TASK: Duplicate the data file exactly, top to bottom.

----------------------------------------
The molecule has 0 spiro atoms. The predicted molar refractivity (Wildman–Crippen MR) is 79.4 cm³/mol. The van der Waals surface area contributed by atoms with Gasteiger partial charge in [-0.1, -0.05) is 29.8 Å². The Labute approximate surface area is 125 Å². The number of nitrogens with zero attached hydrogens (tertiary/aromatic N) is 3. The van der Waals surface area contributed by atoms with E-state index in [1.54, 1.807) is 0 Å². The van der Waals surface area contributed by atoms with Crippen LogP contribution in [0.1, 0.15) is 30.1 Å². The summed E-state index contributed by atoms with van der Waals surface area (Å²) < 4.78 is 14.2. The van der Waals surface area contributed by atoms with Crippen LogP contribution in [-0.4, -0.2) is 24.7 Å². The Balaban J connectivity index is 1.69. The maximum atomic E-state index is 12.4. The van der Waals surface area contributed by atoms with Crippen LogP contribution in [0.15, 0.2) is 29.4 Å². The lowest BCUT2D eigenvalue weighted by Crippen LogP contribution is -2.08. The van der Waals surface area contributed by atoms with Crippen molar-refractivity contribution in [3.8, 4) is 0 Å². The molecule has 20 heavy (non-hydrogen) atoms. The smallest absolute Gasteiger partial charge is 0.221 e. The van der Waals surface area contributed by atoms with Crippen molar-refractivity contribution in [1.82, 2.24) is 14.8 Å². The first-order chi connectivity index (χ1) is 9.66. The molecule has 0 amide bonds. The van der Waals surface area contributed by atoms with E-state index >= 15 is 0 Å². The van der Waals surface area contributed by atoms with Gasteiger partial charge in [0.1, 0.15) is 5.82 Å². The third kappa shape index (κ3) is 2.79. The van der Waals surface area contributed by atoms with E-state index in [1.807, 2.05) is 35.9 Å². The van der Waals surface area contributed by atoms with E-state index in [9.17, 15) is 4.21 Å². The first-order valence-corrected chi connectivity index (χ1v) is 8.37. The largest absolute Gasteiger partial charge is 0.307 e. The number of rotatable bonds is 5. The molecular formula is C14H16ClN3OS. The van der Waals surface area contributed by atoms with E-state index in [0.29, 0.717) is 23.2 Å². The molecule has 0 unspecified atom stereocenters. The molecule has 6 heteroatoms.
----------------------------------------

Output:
The molecule has 0 spiro atoms. The predicted molar refractivity (Wildman–Crippen MR) is 79.4 cm³/mol. The van der Waals surface area contributed by atoms with Gasteiger partial charge in [-0.1, -0.05) is 29.8 Å². The Labute approximate surface area is 125 Å². The number of nitrogens with zero attached hydrogens (tertiary/aromatic N) is 3. The van der Waals surface area contributed by atoms with E-state index in [1.54, 1.807) is 0 Å². The van der Waals surface area contributed by atoms with Crippen LogP contribution in [0.1, 0.15) is 30.1 Å². The summed E-state index contributed by atoms with van der Waals surface area (Å²) < 4.78 is 14.2. The van der Waals surface area contributed by atoms with Crippen LogP contribution in [-0.4, -0.2) is 24.7 Å². The Balaban J connectivity index is 1.69. The maximum atomic E-state index is 12.4. The van der Waals surface area contributed by atoms with Crippen LogP contribution in [0.15, 0.2) is 29.4 Å². The lowest BCUT2D eigenvalue weighted by Crippen LogP contribution is -2.08. The van der Waals surface area contributed by atoms with Crippen molar-refractivity contribution in [3.8, 4) is 0 Å². The molecule has 20 heavy (non-hydrogen) atoms. The smallest absolute Gasteiger partial charge is 0.221 e. The van der Waals surface area contributed by atoms with Crippen molar-refractivity contribution in [1.82, 2.24) is 14.8 Å². The first-order chi connectivity index (χ1) is 9.66. The molecule has 0 amide bonds. The van der Waals surface area contributed by atoms with E-state index >= 15 is 0 Å². The van der Waals surface area contributed by atoms with Gasteiger partial charge in [0.1, 0.15) is 5.82 Å². The third kappa shape index (κ3) is 2.79. The van der Waals surface area contributed by atoms with E-state index in [1.807, 2.05) is 35.9 Å². The van der Waals surface area contributed by atoms with E-state index in [9.17, 15) is 4.21 Å². The first-order valence-corrected chi connectivity index (χ1v) is 8.37. The largest absolute Gasteiger partial charge is 0.307 e. The number of rotatable bonds is 5. The molecular formula is C14H16ClN3OS. The van der Waals surface area contributed by atoms with E-state index in [0.29, 0.717) is 23.2 Å². The molecule has 0 unspecified atom stereocenters. The molecule has 6 heteroatoms.